What struck me — and I should know this is the case, and I do, but it was still a stark contrast — is just how different the Malaysia Airlines hard product is for these intra-Asia hops than Singapore Airlines offers on a similar route.

Granted, Malaysia is operating a 737. And Singapore’s short haul planes aren’t angled flat seats (though they’re still more comfortable). But while it was a somewhat attractive cabin, it felt a lot more like a domestic US flight than a four-plus hour one in Asia.

Oh well, at least the seats for this overnight flight had foot rests!

Here’s the menu for the flight (click to enlarge)

Here’s what I do have to say about the food, and offer my props for. Based on this one flight (and a single data point is hardly conclusive) Malaysia Airlines may serve better satay than Singapore does. This was the best satay I’ve ever had on a plane.

The chicken massaman… fine.

After eating I had planned to watch a movie on my laptop but I just passed out. I left the resort after 6pm, the flight departed around 11pm, and it was after midnight by the time I had eaten. I was tired. So I zoned in and out of sleep for a couple of hours, and soon enough we were approaching Kuala Lumpur.

Quick pit stop (rate your airport restroom!) on the way out.

Immigration was very quick, no line at 6:30am. Now I just had to wait for my bags. And wait. And wait.

After a little more than 50 minutes, a couple of bags started coming out next to our baggage claim carousel. Then nothing happened. And we waited some more. Until finally they got it going.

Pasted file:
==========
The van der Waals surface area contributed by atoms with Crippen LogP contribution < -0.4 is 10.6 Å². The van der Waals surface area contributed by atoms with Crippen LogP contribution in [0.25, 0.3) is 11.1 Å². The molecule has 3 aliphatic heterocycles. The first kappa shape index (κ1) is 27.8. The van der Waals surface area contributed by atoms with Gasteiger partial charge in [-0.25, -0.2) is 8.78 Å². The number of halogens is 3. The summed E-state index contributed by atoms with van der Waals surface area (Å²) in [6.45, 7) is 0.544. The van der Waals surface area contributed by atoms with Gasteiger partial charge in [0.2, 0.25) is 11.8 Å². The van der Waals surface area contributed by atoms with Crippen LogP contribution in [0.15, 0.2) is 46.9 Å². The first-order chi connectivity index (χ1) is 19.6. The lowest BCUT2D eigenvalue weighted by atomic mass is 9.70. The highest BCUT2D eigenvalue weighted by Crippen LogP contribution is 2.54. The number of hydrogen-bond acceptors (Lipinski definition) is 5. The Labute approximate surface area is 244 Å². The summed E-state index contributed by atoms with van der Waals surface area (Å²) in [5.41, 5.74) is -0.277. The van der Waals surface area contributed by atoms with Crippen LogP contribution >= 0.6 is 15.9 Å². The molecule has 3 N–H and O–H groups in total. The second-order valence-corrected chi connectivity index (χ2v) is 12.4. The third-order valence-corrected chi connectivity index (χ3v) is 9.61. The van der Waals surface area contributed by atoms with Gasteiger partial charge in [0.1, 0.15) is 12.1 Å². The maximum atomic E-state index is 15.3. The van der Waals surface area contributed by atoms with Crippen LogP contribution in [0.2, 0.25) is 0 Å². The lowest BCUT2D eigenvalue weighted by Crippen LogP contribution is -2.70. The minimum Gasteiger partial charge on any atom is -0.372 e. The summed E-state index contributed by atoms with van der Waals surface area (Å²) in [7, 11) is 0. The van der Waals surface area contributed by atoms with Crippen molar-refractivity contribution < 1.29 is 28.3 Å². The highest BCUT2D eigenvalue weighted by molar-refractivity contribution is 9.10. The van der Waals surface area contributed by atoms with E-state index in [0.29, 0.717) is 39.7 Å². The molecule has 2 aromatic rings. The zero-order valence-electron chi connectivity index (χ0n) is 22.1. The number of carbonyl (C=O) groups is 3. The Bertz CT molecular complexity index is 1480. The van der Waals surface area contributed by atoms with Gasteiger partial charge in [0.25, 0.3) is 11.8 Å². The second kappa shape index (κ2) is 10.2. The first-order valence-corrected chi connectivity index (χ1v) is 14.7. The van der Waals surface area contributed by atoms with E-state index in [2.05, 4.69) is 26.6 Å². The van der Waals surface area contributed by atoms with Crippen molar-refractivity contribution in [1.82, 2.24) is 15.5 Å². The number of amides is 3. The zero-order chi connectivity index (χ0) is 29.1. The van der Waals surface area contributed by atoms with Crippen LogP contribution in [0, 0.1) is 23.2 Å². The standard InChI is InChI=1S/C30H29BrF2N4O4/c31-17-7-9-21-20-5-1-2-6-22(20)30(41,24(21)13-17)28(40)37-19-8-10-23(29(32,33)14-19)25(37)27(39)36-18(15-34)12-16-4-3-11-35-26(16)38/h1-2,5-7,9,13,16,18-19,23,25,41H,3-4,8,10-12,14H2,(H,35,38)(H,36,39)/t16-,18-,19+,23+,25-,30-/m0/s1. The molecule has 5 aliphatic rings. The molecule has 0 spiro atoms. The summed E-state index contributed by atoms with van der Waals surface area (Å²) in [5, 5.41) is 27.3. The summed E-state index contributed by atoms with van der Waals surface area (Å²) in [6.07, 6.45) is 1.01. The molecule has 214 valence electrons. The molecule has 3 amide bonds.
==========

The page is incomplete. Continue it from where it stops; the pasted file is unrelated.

Then it was off to the Grand Hyatt for an early check-in.


About Gary Leff

Gary Leff is one of the foremost experts in the field of miles, points, and frequent business travel - a topic he has covered since 2002. Co-founder of frequent flyer community Milepoint.com, emcee of the Freddie Awards, and named one of the "World's Top Travel Experts" by Conde' Nast Traveler (2010-Present) Gary has been a guest on most major news media, profiled in several top print publications, and published broadly on the topic of consumer loyalty. More About Gary ┬╗

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Comments

  1. What is it with Swensens in Asia? I remember them in very good real estate as a kid, but now I have to go to Cambodia or Thailand to find one?

  2. Is a trip review of a prop plane to the Maldives really that much more important than United’s revamp of their 2015 frequent flier program? Why no post on that?

  3. @jfhscott: Swensens went bankrupt in the US and was bought by a Canadian firm. The strongest/largest franchisee in their system is in Singapore.

  4. @jfhscott: should you find yourself in San Francisco, the first Swensen’s is still in operation in the Russian Hill neighborhood. Not sure if there’s anymore left in the US.

  5. I am a Nigerian I came to male Maldives for tourists and am planning ahead to go to Malaysia for tourists. Do I need a Malaysia visa to travel . And I can I go about it. Please I need reply